Background: Lesbian, gay, bisexual, transgender, and queer/questioning (LGBTQ) adolescents are at disproportionate risk of poor health experiences, outcomes and behaviors compared to their straight, cisgender peers. LGBTQ youth, however, are not a homogenous population; each has multiple social identities that affect the risk and protection they experience. Intersectionality refers to ways in which power and privilege are structured based on interrelated social positions (e.g. due to race/ethnicity, immigrant status, native language) and how individual experiences reflect processes that confer privilege and disadvantage. Mutually constitutive forms of social oppression (e.g., stigma simultaneously based on race/ethnicity, gender, and sexual orientation) may differentially affect the health of LGBTQ people with multiple marginalized social positions. Living within these intersecting social positions may give rise to unique challenges as well as strengths that promote healthy development among youth.
This study: The proposed study addresses the following research question regarding LGBTQ adolescents (12-19 years old):
- What differences exist in bullying, risk behaviors, emotional distress, and protective factors among youth with different social positions (i.e. racial/ethnic groups, immigrant experiences, and native language)?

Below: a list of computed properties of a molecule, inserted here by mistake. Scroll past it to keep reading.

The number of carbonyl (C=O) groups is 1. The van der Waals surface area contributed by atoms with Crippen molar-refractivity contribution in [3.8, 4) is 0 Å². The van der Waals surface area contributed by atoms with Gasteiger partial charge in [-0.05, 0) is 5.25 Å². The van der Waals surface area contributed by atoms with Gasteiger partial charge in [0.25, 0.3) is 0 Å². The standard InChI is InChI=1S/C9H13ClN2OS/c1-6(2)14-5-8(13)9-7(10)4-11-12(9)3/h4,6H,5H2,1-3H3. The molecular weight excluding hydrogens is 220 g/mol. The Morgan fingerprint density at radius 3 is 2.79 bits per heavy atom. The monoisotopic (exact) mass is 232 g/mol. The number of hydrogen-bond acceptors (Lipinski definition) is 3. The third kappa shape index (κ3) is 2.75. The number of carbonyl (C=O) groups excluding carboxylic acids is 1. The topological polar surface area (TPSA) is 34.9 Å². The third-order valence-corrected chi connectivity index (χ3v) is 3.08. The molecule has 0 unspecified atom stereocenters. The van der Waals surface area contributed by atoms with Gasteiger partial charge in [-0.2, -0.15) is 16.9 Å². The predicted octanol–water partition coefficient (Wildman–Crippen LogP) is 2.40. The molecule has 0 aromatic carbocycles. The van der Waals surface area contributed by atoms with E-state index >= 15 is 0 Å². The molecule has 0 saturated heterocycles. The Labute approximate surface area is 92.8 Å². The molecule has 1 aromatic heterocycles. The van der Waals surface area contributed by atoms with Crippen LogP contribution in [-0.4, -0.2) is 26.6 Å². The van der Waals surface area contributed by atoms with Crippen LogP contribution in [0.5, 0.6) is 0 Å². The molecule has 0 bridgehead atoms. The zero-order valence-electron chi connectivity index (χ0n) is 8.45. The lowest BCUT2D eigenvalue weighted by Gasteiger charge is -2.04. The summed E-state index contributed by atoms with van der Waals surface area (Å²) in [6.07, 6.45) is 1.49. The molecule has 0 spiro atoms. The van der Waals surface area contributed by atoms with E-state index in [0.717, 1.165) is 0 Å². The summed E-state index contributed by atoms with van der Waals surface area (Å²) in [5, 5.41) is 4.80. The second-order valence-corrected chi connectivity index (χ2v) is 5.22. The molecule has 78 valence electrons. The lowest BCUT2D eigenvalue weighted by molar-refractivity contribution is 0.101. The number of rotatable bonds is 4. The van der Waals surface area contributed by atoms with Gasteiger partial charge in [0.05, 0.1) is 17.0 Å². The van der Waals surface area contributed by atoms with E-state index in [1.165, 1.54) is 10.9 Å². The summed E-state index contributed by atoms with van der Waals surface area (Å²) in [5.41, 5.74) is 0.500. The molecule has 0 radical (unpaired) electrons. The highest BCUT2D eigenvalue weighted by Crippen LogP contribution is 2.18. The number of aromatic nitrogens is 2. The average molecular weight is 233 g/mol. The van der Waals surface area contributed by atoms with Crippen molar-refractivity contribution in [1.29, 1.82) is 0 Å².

- How do differing protective factors and other characteristics explain the above outcomes among youth with different social positions?
- What positive and negative experiences are particularly relevant to the overlapping, simultaneous production of inequalities by LGBTQ identity, race/ethnicity, immigration experiences, and native language?
Qualitative Research: The aim of this component is to conduct qualitative interviews with 64 to 80 LGBTQ youth from different social positions to more deeply understand quantitative findings and generate concrete, relevant recommendations for interventions. We will focus on up to four intersecting social positions where LGBTQ youth face the greatest disparities, as well as determining specific protective factors to “dig deep” beyond brief survey measures. Qualitative findings will provide critical information on interpersonal and community assets for the most vulnerable LGBTQ youth and how they can be bolstered for other young people.
Quantitative Research: The aim of this component is to conduct extensive analysis of three existing adolescent health datasets: the Minnesota Student Survey (N ~122,000), California Healthy Kids Survey (N ~1,042,000), and the LGBTQ National Teen Survey (N ~17,000). These datasets each have different samples, demographic profiles, and measures. We will test multiple hypotheses using both harmonized and parallel analyses.
This research is supported by the National Institutes on Minority Health and Health Disparities under Award Number R01MD015722.